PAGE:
At the end of Part 1 of this history, we left you with the reading material of the 1785 original text of the ‘Ode to Joy' and with our invitation to you to also consider this text and its content in light of what influences out of Schiller's own life might be reflected in it.
However, the dynamic process of the development of BEETHOVEN'S ‘Ode to Joy' is far from over. In proceeding chronologically, we shall now have the opportunity in this second part (that deals with the time period of 1785 - January, 1793) to investigate both Schiller's and Beethoven's further development as it is relevant to this process. In doing so, we hope to be able to convey to you a thorough impression of the following:
IN SCHILLER'S DEVELOPMENT, we hope to be able to not only relate further ‘bare-bone' timetable biographical data that is then somewhat ‘prettied up' by further background information, but also an impression of Schiller's intellectual development during this period, particularly with respect to the ‘topics' discussed in the ‘Ode to Joy'. As much as, for example, the ‘Heiligenstadt Will' speaks for itself as witness to Beethoven's initial struggle with his loss of hearing, the writer is of the opinion that Schiller, too, can ‘speak for himself' and thus communicate directly with you--as far as this is possible--in near-literal translations of his writings. For this purpose of your ‘direct communication' with Schiller, we have selected the following texts:
SCENE 10 OF ACT 3 OF SCHILLER'S PLAY ‘DON CARLOS' (written in 1786). Many of the topics that Schiller already discussed in the ‘Ode to Joy' have been, perhaps more maturely, presented again in this dialogue. We will also not merely ‘throw you to the dogs' in this process, but render a description of this plays's plot and of the significance of this dialogue in it. We think that your careful reading and consideration of this dialogue will leave you with a ‘better understanding' of Schiller's thinking at that time and of the ‘Ode to Joy' topics. THE ‘12 LETTERS ON ‘DON CARLOS', written by Schiller in 1788. Since this play, when it premiered in 1787, was only understood by the public and by its critics from its ‘apparent content' but not from the import of its actual ‘theme', Schiller found it necessary to provide to the public these letters in which he clearly laid out what his intentions were in writing this play and what its actual ‘theme' was. This process shows again Schiller's way of ‘dynamically moving forward' in his own thinking and lets us gain a better understanding of it.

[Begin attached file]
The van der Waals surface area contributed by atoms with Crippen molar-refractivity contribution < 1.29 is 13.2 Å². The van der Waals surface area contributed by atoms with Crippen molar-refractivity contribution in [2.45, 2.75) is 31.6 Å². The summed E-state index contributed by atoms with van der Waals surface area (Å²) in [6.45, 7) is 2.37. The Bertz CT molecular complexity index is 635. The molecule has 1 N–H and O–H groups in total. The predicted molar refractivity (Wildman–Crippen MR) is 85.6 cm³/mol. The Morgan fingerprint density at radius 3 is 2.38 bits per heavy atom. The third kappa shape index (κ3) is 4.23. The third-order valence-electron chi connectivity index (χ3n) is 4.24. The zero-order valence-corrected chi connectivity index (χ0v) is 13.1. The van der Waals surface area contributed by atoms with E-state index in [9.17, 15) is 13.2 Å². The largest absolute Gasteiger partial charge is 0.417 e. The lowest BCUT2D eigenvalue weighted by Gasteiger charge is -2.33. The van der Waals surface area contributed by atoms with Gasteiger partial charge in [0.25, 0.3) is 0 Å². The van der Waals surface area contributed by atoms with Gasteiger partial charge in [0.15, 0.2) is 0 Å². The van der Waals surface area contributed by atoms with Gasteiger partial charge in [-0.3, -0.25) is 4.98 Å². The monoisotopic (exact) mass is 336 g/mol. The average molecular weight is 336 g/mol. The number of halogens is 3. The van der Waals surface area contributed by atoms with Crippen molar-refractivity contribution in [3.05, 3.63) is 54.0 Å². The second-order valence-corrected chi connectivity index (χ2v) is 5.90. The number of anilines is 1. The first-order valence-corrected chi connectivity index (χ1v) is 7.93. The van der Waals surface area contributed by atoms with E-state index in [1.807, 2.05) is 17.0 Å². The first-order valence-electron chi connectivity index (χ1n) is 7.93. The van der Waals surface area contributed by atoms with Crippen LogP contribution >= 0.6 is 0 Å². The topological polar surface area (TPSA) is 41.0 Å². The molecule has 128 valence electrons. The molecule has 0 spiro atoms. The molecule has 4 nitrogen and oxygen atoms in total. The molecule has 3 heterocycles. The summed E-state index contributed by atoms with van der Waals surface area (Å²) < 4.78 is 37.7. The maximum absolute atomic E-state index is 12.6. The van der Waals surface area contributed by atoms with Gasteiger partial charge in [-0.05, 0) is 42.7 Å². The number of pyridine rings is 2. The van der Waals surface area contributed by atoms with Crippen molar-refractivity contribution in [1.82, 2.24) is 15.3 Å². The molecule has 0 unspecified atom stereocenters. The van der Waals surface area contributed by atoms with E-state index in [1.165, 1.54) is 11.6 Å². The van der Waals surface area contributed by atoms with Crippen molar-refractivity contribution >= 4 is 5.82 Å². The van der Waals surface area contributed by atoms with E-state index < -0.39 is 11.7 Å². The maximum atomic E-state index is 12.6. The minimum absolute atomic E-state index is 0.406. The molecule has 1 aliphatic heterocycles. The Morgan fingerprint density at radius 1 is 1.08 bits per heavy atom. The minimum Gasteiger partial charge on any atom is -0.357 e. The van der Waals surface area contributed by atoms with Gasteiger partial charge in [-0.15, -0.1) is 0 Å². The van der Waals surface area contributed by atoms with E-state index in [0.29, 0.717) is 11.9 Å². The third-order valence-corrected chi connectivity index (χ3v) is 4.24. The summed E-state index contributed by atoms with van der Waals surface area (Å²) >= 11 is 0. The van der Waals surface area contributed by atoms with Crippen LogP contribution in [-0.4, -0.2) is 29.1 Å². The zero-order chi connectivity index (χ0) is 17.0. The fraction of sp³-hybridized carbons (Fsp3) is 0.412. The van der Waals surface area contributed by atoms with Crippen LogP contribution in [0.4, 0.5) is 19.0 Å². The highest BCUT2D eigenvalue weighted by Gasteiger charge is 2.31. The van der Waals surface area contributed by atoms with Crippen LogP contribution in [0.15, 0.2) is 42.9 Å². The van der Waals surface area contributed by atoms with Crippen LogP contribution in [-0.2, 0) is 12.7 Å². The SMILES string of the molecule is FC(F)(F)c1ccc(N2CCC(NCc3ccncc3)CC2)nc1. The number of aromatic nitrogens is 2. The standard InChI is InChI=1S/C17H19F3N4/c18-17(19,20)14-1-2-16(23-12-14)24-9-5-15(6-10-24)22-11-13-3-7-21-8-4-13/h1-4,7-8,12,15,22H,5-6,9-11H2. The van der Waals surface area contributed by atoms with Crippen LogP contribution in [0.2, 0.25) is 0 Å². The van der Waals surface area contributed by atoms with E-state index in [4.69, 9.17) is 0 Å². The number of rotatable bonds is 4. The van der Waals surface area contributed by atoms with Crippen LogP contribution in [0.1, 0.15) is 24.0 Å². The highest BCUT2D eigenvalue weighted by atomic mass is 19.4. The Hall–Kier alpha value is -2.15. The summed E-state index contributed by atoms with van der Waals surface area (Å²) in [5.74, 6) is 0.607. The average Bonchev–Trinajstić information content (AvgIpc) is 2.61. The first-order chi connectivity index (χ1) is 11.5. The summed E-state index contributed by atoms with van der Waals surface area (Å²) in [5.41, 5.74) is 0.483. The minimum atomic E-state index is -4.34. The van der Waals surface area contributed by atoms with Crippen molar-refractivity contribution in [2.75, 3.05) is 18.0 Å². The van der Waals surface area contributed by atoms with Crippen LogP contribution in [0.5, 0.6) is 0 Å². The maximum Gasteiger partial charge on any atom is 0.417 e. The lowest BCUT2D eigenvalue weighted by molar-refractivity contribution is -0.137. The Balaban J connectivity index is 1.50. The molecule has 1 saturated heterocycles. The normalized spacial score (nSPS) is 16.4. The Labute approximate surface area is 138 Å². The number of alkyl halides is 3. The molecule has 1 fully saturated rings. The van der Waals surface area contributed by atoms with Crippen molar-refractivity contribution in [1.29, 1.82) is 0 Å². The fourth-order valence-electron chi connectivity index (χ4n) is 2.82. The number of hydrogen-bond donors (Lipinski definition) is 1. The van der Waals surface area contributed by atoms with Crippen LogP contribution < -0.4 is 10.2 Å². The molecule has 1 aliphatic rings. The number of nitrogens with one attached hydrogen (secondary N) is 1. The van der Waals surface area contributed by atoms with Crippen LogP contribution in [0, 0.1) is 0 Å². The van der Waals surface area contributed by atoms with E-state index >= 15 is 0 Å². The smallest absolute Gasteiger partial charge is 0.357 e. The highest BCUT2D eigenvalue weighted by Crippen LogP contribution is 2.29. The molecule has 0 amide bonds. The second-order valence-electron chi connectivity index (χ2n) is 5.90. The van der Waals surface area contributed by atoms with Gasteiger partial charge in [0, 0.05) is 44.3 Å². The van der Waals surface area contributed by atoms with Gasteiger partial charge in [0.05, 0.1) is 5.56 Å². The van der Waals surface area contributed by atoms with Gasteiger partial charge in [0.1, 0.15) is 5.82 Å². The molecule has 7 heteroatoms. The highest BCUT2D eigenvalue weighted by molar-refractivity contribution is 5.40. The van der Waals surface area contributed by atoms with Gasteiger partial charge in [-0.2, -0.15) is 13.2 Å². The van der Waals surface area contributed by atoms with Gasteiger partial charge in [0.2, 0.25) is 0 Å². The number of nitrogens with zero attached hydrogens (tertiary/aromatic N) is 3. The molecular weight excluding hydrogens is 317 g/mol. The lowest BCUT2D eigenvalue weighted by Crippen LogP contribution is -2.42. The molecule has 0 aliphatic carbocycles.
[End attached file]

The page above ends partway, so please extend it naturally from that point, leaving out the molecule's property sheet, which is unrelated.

While this additional reading material may seem to be ‘much to chew on', we do not only hope but are fairly certain that you will come out of it with your gums intact.
IN BEETHOVEN'S DEVELOPMENT we have, of course, to pay attention to any of the opportunities that presented themselves to him during this time period which enabled him to become even more familiar with Schiller's works, including the text of the ‘Ode to Joy', but also to his ‘intellectual development' in general.
However, we shall also have a ‘first opportunity' to study Beethoven's ‘initial application' in a work of music some of the concepts of this period's thinking by which Schiller was, of course, also influenced but which Schiller, in turn, influenced, as well. The work(s) referred to here are the 1790 "Kaiserkantaten" (the Funeral Cantata on the Death of Emperor Joseph II and the Coronation Cantata for Emperor Leopold II), Beethoven's ‘early masterwork(s)' that may also have earned him his ‘ticket to Vienna'.
Once you will have gained an impression of this subject matter, it will also seem ‘logical' to you that the young composer already left for Vienna with a concept of writing music to ‘every strophe' of the ‘Ode to Joy' in his mind, and you will also understand that this ‘Part 2' of the ‘Ode History' is ‘begging for continuation' in further ‘sequels'.
Alas, for now, we invite you to enjoy your exploration of the time period of 1785 - 1793 as outlined above and as presented herein.